I ventured off the Hill for lunch on Monday to satisfy my craving for Portuguese chicken -- but, in fairness, downtown Ottawa's newish Nando's franchise is located in the James Michael Flaherty Building at Elgin and Albert, which houses the Ministry of Finance. So it's still in the political food district.
Nando's is apparently a very popular international franchise -- kind of like a Portuguese Swiss Chalet (via South Africa) -- but I'd never been to one before coming to Ottawa. Or seen any of their Toronto locations. So I had to give it a try.
It's kind of a hybrid casual dining/fast food operation. You enter the restaurant through the wide open door (despite it being -10C or so outside; their heating bill must be crazy) and are seated by a hostess who leaves you with a menu. After you decide what you'd like, you go up to the cashier and place your order. You're given a glass to pour your drink at the Coca-Cola Freestyle machine, retrieve your own napkins and cutlery, and grab a bottle of peri-peri sauce if desired, and take it all back to your seat. When your food is ready, they deliver it to you.
Restaurant: Nando's Chicken
Dish: 1/2 chicken with corn on the cob, spiced rice, and a soft drink
Price: $20.23 (with tax, before tip)
Feeling hungry having skipped breakfast, I saunter up to order a half chicken with medium spice, and select spiced rice and corn on the cob (corn is healthy, right?) as my sides. I take my glass over to the freestyle machine and navigate directly to Cherry Diet Coke. I'm a Coke Freestyle veteran. I long ago learned that, while there are hundreds of combinations, most of them are disgusting (I'm looking at you, Raspberry Diet Coke) so you're best to stick with the classics.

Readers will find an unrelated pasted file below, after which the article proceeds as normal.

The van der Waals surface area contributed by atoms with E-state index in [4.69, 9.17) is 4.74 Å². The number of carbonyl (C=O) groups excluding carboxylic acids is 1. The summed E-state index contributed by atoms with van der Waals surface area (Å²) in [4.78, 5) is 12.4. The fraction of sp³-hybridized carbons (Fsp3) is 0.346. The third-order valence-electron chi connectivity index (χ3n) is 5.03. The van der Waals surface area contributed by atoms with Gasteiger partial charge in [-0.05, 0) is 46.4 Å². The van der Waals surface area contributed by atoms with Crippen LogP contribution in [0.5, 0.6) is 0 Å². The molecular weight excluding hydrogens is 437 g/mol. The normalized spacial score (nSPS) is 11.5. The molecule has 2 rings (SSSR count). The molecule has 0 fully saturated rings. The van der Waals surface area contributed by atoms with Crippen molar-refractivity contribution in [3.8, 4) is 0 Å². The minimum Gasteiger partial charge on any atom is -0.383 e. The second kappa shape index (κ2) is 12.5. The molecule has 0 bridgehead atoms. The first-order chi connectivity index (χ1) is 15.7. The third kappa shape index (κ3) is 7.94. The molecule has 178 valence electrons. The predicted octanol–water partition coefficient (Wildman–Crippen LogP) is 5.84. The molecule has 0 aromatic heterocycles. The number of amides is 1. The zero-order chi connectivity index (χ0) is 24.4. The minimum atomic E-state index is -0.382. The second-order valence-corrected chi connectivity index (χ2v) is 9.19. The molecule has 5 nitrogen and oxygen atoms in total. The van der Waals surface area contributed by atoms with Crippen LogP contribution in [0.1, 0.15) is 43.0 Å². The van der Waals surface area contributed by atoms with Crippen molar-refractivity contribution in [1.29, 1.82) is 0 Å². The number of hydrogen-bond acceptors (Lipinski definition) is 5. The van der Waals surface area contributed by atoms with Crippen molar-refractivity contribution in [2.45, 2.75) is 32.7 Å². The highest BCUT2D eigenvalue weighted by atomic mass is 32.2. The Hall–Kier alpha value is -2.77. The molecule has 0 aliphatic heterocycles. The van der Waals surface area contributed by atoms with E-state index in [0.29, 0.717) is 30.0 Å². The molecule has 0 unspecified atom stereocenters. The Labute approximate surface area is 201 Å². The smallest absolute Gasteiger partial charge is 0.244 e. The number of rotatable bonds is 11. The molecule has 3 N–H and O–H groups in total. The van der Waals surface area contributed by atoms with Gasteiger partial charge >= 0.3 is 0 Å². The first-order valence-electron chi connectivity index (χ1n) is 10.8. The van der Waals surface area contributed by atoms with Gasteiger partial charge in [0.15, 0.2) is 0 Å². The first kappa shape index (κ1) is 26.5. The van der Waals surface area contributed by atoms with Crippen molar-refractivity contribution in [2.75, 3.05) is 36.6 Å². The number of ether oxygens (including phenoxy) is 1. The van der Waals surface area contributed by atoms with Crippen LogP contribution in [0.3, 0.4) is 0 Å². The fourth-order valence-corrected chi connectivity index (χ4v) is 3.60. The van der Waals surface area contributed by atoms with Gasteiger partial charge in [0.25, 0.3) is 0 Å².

While waiting about 10 minutes for my food I continued catching up on my Macleans reading with a copy from last summer. I'm trying not to get too political with these blogs, so let's just say if this columnist's hypothesis had held true you would not be reading about me eating chicken today.
Thankfully though, in this timeline I was soon greeted by my lunch and immediately decided the 1/4 chicken would have been just fine. I began with the corn, which came with two balls of butter (the Dairy Farmers will be pleased) and wooden sticks that barely did their corn holding job. The light grilling was a nice touch, but a bit more char would have been nice. The corn was just a hair undercooked, which is better than overcooked, and gave my diet a badly-needed serving of vegetables.
The rice could have been hotter (in fairness, it did sit while I framed the above photo and ate the corn) and could have used more flavour, but I'll take it over fries any day (as I've mentioned, I'm very particular re: fries). The serving could have been more generous too -- the picture is deceptive, as that's actually a very shallow cup.
Really though, this was about the chicken. And based on the half of it I devoured, this chicken was no lightweight. It was grilled perfectly and seasoned deliciously, with the grill taking the edge off the heat nicely. Could have been slightly more moist, but that's nitpicky. It was a lot of chicken, and it was delicious. Much more flavourful than the Chalet, where you need to douse it with chalet sauce. And the garlic peri sauce (which doesn't even have a heat label, unlike the bottles of medium and hot house sauce) I lightly dipped it in packed a lot of heat.
All in all, $20 is a lot for lunch but I over-ordered in my Portuguese chicken enthusiasm. The 1/4 chicken would bring it down to a more acceptable lunch level. It's a bit more pricey than Swiss Chalet, but the chicken is significantly better. For what they're charging though, they should offer full table service.
I give it 8/10. Recommend this Post on Progressive Bloggers